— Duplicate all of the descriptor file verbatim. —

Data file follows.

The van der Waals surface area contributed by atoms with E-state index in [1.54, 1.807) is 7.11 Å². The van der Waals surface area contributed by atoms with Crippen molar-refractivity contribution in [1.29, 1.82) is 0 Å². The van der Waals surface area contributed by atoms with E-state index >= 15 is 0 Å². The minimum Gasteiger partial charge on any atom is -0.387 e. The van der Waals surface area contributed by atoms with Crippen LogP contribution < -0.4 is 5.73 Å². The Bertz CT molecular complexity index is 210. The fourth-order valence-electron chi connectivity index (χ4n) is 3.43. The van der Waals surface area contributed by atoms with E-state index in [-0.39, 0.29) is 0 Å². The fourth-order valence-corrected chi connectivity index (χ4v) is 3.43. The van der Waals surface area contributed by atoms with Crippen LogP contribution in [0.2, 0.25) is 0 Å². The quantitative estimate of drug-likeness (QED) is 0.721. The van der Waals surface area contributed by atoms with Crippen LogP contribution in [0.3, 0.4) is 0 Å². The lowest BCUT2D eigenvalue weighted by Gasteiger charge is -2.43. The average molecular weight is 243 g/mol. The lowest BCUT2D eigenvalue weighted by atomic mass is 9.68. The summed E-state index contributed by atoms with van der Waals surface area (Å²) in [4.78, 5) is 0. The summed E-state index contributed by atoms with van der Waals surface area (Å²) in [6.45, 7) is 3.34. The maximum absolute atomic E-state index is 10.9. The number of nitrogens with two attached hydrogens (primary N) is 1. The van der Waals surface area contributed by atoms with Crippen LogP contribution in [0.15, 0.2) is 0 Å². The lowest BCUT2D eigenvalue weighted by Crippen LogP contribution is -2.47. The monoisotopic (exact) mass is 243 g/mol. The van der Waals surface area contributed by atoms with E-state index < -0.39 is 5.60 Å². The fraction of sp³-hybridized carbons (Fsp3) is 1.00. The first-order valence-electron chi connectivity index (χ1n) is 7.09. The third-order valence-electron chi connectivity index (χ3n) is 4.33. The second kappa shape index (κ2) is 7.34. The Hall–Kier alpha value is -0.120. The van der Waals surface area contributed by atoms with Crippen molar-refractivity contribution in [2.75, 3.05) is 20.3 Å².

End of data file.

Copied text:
The van der Waals surface area contributed by atoms with E-state index in [1.54, 1.807) is 7.11 Å². The van der Waals surface area contributed by atoms with Crippen molar-refractivity contribution in [1.29, 1.82) is 0 Å². The van der Waals surface area contributed by atoms with E-state index >= 15 is 0 Å². The minimum Gasteiger partial charge on any atom is -0.387 e. The van der Waals surface area contributed by atoms with Crippen LogP contribution < -0.4 is 5.73 Å². The Bertz CT molecular complexity index is 210. The fourth-order valence-electron chi connectivity index (χ4n) is 3.43. The van der Waals surface area contributed by atoms with E-state index in [-0.39, 0.29) is 0 Å². The fourth-order valence-corrected chi connectivity index (χ4v) is 3.43. The van der Waals surface area contributed by atoms with Crippen LogP contribution in [0.2, 0.25) is 0 Å². The quantitative estimate of drug-likeness (QED) is 0.721. The van der Waals surface area contributed by atoms with Crippen LogP contribution in [0.3, 0.4) is 0 Å². The lowest BCUT2D eigenvalue weighted by Gasteiger charge is -2.43. The average molecular weight is 243 g/mol. The lowest BCUT2D eigenvalue weighted by atomic mass is 9.68. The summed E-state index contributed by atoms with van der Waals surface area (Å²) in [4.78, 5) is 0. The summed E-state index contributed by atoms with van der Waals surface area (Å²) in [6.45, 7) is 3.34. The maximum absolute atomic E-state index is 10.9. The number of nitrogens with two attached hydrogens (primary N) is 1. The van der Waals surface area contributed by atoms with Crippen LogP contribution in [0.15, 0.2) is 0 Å². The lowest BCUT2D eigenvalue weighted by Crippen LogP contribution is -2.47. The monoisotopic (exact) mass is 243 g/mol. The van der Waals surface area contributed by atoms with E-state index < -0.39 is 5.60 Å². The fraction of sp³-hybridized carbons (Fsp3) is 1.00. The first-order valence-electron chi connectivity index (χ1n) is 7.09. The third-order valence-electron chi connectivity index (χ3n) is 4.33. The second kappa shape index (κ2) is 7.34. The Hall–Kier alpha value is -0.120. The van der Waals surface area contributed by atoms with Crippen molar-refractivity contribution in [2.75, 3.05) is 20.3 Å².